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Tuesday March 24, 2020

Possible Changes to Rules For Surrogacy and Egg & Sperm Donors in Canada

Authored by: Terrance G. Sheppard Posted in: Family Law

The Assisted Human Reproduction Act is the main law governing surrogacy and the donation of sperm and ova in Canada. It prohibits certain activities and allows other activities. On February 20, 2020, Bill S-216 was introduced into the Senate for its first reading and was given a second reading on March 12, 2020. If the Bill ultimately passes into law, it will make major changes. Whether a female person chooses to be a surrogate for altruistic or commercial reasons, the changes aim to protect her and the intended parents during the pregnancy. The changes would make it legal for people to pay female persons for their surrogacy services and to pay donors for their sperm and ova. Overall, the changes will make it easier to obtain surrogacy services and will increase the general supply of sperm and ova.

Proposed decriminalization of surrogacy

The proposed changes to the Assisted Human Reproduction Act would make it lawful to pay for surrogacy services. It would allow people to offer to pay and to advertise to pay female persons for surrogacy.

Regarding expenses, the changes to the law would allow surrogates to be reimbursed for costs associated with their surrogacy. Previously, a surrogate was only allowed to be reimbursed for a narrow list of expenses that directly resulted from her surrogacy and the surrogate and intended parents could have faced criminal offences punishable by 10 years in jail and a $500,000 fine if the reimbursement contravened this law. Further, the changes to the law would also make it easier for surrogates to be reimbursed for work-related income losses that they incurred during their pregnancies even if they do not have a medical reason requiring them to abstain from work.

Overall, the new legal framework would make expense reimbursement a matter of private contract law rather than criminal law. It would allow surrogates and intended parents to agree on the conditions for reimbursing expenses, including the type of expenses that can be reimbursed, the maximum amount that can be reimbursed, and the evidence required to support expenses.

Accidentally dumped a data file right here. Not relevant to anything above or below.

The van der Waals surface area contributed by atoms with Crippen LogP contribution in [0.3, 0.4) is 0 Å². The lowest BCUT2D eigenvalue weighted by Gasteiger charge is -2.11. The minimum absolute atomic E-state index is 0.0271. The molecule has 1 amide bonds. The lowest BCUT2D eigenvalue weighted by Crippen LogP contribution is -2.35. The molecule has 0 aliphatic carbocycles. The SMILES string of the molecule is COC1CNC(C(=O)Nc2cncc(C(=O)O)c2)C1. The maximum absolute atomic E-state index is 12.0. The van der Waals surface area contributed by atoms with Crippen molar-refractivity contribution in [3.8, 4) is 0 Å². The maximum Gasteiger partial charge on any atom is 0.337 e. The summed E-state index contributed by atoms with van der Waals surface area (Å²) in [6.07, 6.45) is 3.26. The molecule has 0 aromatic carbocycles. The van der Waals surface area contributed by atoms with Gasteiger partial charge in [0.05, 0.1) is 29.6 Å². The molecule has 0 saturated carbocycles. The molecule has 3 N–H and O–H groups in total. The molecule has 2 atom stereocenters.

Proposed decriminalization of payment for sperm, ova and other human reproductive materials

Currently, it is illegal for a person to purchase, offer to purchase, or advertise the purchase of sperm or ova from a donor (or from a person acting on behalf of a donor). Ironically, however, people can import sperm or ova from other countries even if the donor in that other country has been paid. This explains why 90% of sperm donations in Canada are from the United States and only 5% to 10% are from Canadian donors. Under the proposed changes to the Assisted Human Reproduction Act, this payment restriction would be lifted unless the donor is under 21 years of age, is unable to consent, or is being coerced to donate.

However, the law dealing with in vitro embryos would not change. The purchase or sale of such embryos would remain illegal. Further, it would remain generally illegal, except as strictly allowed by regulations, to reimburse a person for expenditures incurred for maintaining or transporting in vitro embryos.

Lawyers at BOYNECLARKE LLP can help you navigate the legal issues in Fertility Law. If you are seeking legal advice, please call (902) 469-9500 to schedule your free 30-minute consultation with Terrance G. Sheppard.

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